Then Bruce Molsky came to town.

Now, I must immediately explain that Molsky is not over the hill.  He is king of the mountain, and can play old-time guitar, banjo or fiddle as well as anybody.  This video should prove my point.  (And he can sing while he plays the fiddle, which is just plain cheating.)



But a few years ago Molsky performed here with a brother and sister act, only one of whom was old enough to drive, and watching him interact with those talented youngsters I had a sudden thought: wouldn't it be fun to have Cleve Penny work with some children?

I thought it would.  Not long before this my family had visited Chicago for the first time, which  included a pilgrimage to the Old Town School of Folk Music.  The School was founded in 1957 and has been offering lessons, concerts, and jams ever since. 

So I invented the Cornheim School of Folk Music, and installed Cleve Penny as guest Artist in Residence.  Then I gave the school a problem and invited Cleve to take his unique approach to solving it.  



But I had another problem.  "Devil" is in some ways a direct result of the events in "Snake."  Cleve's actions in the second story are heavily influenced by what he did in the first.  I can't assume that everyone who reads "Devil" will have read "Snake," much less remember it a decade later.  So how do I slip in the backstory?  I actually got into an interesting discussion on this subject with mystery writer Neil Schofield and wrote about it  at Criminal Brief.

I think I licked that problem, but Linda Landrigan, editor of Hitchcock's, offered an even better solution.  As I said last week, you can download a free podcast of "Snake."  I highly recommend you read/listen to it before you dig into "Devil."  You will enjoy them both more that way.

I think I'm done with Cleve Penny now, and he can settle into a well-deserved retirement.  But I have learned to never say never.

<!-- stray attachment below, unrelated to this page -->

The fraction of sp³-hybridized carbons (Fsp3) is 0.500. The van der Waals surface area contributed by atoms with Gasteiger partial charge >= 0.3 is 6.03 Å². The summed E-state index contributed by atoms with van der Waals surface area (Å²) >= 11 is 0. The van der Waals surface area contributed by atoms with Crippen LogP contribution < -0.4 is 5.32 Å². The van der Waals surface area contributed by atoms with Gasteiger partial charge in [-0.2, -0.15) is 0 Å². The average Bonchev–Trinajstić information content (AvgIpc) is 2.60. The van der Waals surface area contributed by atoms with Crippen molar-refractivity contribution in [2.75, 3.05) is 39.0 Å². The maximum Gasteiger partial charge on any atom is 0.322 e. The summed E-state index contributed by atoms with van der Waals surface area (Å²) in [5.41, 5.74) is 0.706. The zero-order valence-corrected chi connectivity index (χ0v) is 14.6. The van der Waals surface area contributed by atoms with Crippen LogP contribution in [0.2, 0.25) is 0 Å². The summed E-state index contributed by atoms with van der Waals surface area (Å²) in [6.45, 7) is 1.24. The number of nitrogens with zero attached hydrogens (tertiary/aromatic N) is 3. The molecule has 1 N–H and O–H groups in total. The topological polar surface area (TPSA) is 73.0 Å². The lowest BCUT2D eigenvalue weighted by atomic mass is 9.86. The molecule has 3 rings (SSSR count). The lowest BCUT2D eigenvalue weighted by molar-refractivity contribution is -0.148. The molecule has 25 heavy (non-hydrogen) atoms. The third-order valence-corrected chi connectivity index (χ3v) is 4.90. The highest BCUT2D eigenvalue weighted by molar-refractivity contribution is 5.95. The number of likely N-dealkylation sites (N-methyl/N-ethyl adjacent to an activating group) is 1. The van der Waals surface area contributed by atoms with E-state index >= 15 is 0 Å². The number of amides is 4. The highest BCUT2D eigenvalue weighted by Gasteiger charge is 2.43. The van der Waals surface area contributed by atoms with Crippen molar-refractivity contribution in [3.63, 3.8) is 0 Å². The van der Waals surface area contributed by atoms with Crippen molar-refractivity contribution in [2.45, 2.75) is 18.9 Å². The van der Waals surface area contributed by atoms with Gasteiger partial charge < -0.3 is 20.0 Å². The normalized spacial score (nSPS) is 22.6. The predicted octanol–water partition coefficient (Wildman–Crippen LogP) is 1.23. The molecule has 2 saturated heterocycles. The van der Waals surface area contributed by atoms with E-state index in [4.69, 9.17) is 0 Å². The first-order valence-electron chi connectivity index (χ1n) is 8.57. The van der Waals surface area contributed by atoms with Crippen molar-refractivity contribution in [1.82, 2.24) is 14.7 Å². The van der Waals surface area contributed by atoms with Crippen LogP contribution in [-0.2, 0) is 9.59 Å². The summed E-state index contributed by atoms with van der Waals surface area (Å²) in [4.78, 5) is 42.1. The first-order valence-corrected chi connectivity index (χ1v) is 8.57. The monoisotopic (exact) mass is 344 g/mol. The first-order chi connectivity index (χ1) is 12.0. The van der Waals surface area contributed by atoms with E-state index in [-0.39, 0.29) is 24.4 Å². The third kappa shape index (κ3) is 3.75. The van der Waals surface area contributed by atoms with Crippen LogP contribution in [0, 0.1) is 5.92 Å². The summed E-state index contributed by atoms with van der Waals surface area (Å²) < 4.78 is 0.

30 October 2013

Media Blitz

by Robert Lopresti

A long time ago, Robert Benchley wrote the following about his most famous piece, "The Treasurer's Report:" I have inflicted it on the public in every conceivable way except over the radio and dropping it from airplanes.  (And as proof, here is a short, hilarious movie version.)

I am thinking about that because this autumn is seeing my own work coming at the public from a variety of directions.  Not to worry; the phase will pass and by December I will sink back into obscurity.  But let's go over the details of my temporary onslaught.

As I wrote last time, September marked my first appearance in an e-book anthology.  I am sure by now you have all run out (or run your cursor over) to buy a copy of Malfeasance Occasional: Girl Trouble.  Right?

I am happy to inform you you won't have to spend any money for this next feature (although I do like dark chocolate if you're thinking of a gift).  This one is a freebie.

Linda Landrigan, who edits Alfred Hitchcock's Mystery Magazine, suggested doing a podcast of my story "Snake in the Sweetgrass," which appeared in the December 2003 issue of AHMM.  And if it isn't up now here  it should be by next week.


She sent me the recorder they use and after much diligent practice I was able to record the story with only three mistakes.  And that was the best I could do.  Three different mistakes every time.  (It wasn't like I consistently tripped over the same tongue-twisting phrase, alas.)  Linda assures me they can clean that up.

But here is the cool part.  My story is about an elderly Kentucky fiddler and the title refers to a traditional fiddle piece that is his personal signature tune.  It seemed logical to include a recording of that tune in the podcast.

The problem with that is that I made up the name.  There is no such tune. 

No biggie.  My daughter, Susan Weiner, is a fine composer so she created a tune that matched the description in the story.  And then, extra special treat, my wife Terri Weiner recorded it on the fiddle.

So it is a real family operation and I recommend it highly.  But if that isn't enough to entice you to give it a listen, here is a bonus.  Remember, I said this is a media blitz.